Honeymoon phase- This phase is characterize by optimism and thanksgiving. There is a sigh of relief as the realization of survival is appreciated. Congratulatory behavior is common.
Disillusement phase- This phase may begin as early as 3- 4 weeks post disaster, is replete with the realization that something “disastrous “has really taken place. There is great deal of “second –guessing” where in anger, frustration, and even efforts to place blame are revealed.
The question, “Why did this have to happen?” is often posed. Religious belief may be challenged Here the mourning process actually begins. This phase may last weeks, months, or even years. For some, the phase never ends. It is the goal of crisis intervention to facilitate the transition from this disillusionment phase to the final phase.
Reconstruction phase- In this final phase restoration of “normal” routine functioning is achieved. Memories of the disaster are not erased, but life does continue on.
While the model described above was developed for understanding the human response to disaster, it will prove useful in understanding how individuals psychologically progress through any crisis reaction.
Obviously, the duration of each of these phases may be drastically constricted. Nevertheless, the goal of crisis intervention remains the same whether in response to a mass disaster or an acute isolated event. From the model offered by Faberow and Gordon (1981), the goal is to facilitate transition from the disillusement phase to the reconstruction phase. 7
There is conceptual and definitional confusion in the use of the term debriefing. The word “ debriefing” is in very common usage , its popular meaning being that reviewing or going over an experience or set of actions to achieve some sort or order or meaning concerning them . Being debriefed implies being enabled or assisted to achieve such a review. 4
The concept of debriefing itself developed into what was known as psychological debriefing in the 1970s. A number of different models of this procedure evolved with respect to emergency, military or incident response workers and their needs.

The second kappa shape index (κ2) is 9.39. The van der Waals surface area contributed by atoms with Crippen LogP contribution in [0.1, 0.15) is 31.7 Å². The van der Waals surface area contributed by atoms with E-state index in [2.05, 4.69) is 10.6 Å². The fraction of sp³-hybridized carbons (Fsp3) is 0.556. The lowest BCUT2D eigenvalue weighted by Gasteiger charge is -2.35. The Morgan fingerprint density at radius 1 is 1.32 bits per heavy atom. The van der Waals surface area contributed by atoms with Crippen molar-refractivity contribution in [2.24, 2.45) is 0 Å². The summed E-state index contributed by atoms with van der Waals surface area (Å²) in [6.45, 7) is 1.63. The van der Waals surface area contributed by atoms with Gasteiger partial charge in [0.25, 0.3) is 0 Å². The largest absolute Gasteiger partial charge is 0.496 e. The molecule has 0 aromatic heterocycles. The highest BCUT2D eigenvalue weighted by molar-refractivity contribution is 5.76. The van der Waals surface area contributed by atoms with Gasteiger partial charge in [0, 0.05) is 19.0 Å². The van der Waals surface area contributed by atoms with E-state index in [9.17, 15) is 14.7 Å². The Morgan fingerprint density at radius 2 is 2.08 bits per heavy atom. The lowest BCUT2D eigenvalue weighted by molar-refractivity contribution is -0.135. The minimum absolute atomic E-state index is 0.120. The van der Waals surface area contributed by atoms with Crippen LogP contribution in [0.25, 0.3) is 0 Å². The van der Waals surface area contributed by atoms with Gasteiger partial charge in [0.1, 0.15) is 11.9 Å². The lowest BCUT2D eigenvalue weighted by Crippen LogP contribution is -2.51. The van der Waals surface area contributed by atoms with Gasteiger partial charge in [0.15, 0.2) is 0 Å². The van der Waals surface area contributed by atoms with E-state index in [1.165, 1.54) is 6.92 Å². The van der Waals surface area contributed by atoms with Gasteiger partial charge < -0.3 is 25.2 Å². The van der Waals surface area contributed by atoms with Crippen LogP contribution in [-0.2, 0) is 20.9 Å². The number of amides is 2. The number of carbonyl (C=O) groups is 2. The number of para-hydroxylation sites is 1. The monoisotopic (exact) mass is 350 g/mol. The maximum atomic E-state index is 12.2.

The most widely used model of debriefing is that developed by Jeffry Mitchell and known as critical incident stress debriefing (CISD) this form of psychological debriefing has a specific structure and format, and has been developed for the management of critical incident stress experienced by emergency service workers .It has more recently been expanded to encompass a program of interventions known as critical incident stress management (CISM). 8
Debriefing has extended for beyond its original context and is now widely applied to almost any life experience, even those that may be relatively positive. Core debriefing issues include the frameworks in which debriefing may be conceptualized:
As narrative modality.
As crisis intervention.
As psycho education.
As stress management.
As an integrated intervention. 4
As Narrative or talking through the experience
A question that is not answered , yet it is critical: How much talking through resolves what has happened and assists with mastery of the experiences , as compared to reinforcing helplessness?
Much talking through of experiences happens naturally. Mc Farlane suggests that there is inadequate information about the degree to which “telling the story” solves the problem despite a profound belief that it will. 9
Some authors recognized that the repetitive play of traumatized children does not assist resolution, but rather represents ongoing traumatization, with repeated and unsuccessful attempts at mastery and integration. They become fixed in their victim status that they become “tellers” of their story. But no resolution occurs , rather they remain locked into the incident , even though they may not appear outwardly stressed or symptomatic. 10
This mode of coping may have been reinforced for them by powerful feelings of importance related to the event, which make them feel significant in ways that they have not felt before. If formal debriefing has an effect, it is also reasonable to believe that natural debriefing – the normally occurring interpersonal processes of talking to friends and significant others about the trauma , and hearing of the universality of the stress response from coworkers – should also facilitate recovery following trauma. 11
As crisis intervention
Recently debriefing has taken on a crisis intervention mantle as part of its contextualization of potential benefit. Debriefing has a more formal structure of intervention as proposed by Mitchell and those using his framework, this model has been adapted to be less formal than was initially described so as it is nearly equated to Caplan's (1964) model of crisis intervention. 12